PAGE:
Julius Augustus Fleischmann
June 8, 1871
Cincinnati, Ohio, US
|Died||February 5, 1925 (aged 53)|
Miami, Florida , US
|Net worth||$20 million at death|
|Title||Mayor of Cincinnati, Ohio|
|Successor||Edward J. Dempsey|
|Spouse(s)||Lily Ackerland (m. 1893–1920)|
Laura G. Hemingway (m. 1920–1924)
|Parent(s)||Charles Louis Fleischmann and Henriette Robertson|
Julius Augustus Fleischmann (June 8, 1871 – February 5, 1925) was an American businessman, the long-time president of Fleischmann's Yeast, and a former mayor of Cincinnati. A bon vivant, sailor, and sportsman, he was the son of yeast magnate Charles Louis Fleischmann.
Among the many interests of the Fleischmann family was major league baseball. In 1898, Fleischman financed the semiprofessional baseball team, the Cincinnati Shamrocks, which included the future Hall of Fame manager Miller Huggins. In 1900, Huggins played for Fleischmann's semiprofessional team based in the Catskill Mountains, the Mountain Tourists. Julius Fleischmann was also involved in thoroughbred horses, along with his father and his brother Max, under the name Charles Fleischmann and Sons.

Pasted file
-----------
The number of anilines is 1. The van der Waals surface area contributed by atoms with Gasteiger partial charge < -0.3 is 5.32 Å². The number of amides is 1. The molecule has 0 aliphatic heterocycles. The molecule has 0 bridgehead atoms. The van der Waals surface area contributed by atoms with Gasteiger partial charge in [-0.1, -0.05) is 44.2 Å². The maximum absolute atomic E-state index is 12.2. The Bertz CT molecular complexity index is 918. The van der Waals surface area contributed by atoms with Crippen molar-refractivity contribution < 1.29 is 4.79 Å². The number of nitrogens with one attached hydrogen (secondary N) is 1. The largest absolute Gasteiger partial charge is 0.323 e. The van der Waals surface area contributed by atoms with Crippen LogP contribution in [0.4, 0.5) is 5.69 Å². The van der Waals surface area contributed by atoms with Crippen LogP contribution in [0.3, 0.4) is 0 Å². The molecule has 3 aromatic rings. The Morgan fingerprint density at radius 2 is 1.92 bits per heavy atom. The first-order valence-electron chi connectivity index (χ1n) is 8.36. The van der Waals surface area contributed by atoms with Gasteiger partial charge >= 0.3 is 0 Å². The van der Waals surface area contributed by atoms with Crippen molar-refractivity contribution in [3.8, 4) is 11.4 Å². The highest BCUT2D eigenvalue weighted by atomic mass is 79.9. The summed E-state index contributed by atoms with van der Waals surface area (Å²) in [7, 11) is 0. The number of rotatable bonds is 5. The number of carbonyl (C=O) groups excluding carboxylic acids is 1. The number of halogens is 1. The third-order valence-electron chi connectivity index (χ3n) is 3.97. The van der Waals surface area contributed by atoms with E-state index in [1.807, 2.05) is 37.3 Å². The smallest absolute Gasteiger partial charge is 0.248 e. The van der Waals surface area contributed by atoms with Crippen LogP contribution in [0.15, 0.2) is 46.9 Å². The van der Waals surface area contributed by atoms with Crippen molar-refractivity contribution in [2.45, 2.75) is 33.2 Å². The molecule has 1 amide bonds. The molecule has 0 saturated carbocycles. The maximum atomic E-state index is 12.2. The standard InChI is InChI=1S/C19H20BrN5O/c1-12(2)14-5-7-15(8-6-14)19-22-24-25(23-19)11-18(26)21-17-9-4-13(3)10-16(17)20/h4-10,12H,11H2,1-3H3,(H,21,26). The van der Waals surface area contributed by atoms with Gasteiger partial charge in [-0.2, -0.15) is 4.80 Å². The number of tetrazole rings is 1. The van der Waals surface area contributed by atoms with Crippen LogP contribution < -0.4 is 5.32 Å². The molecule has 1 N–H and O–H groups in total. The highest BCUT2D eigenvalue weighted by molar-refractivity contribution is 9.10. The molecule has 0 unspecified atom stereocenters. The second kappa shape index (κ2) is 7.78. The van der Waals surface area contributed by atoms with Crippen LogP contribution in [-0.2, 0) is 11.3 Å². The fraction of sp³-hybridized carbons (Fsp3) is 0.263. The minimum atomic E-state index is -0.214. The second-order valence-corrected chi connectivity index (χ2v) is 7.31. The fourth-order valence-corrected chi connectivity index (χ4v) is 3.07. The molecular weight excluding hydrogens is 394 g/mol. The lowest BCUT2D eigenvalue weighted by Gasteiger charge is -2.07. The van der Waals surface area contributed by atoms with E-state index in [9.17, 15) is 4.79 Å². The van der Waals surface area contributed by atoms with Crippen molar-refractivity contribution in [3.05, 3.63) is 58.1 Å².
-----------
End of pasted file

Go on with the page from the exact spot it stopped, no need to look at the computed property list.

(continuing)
He became Cincinnati's youngest mayor in 1900 aged 28. He was re-elected once, and served until 1905. Under his mayorship, Cincinnati's police force became known as one of the best in the nation. As mayor, Fleischmann promoted education, created public parks, and supported continued investment in local railroad lines. A staunch Republican, Fleischmann later served three times as a delegate to the Republican National Convention.
In May 1914, Fleischmann gave Fleischmanns Park to the village of Fleischmanns, New York. The park, which dominated the north side of Wagner Avenue in Fleischmanns, was formerly known as the Mountain Athletic Club. It was where the town's semiprofessional baseball players came to get in shape before the start of the regular season. (One of the town's players was the future Hall of Famer Honus Wagner.) Stipulations of Julius' gift were that it always be used as a park and athletic grounds, that it always be kept in good condition, that it never be sold or sublet, and always be of free access to the public.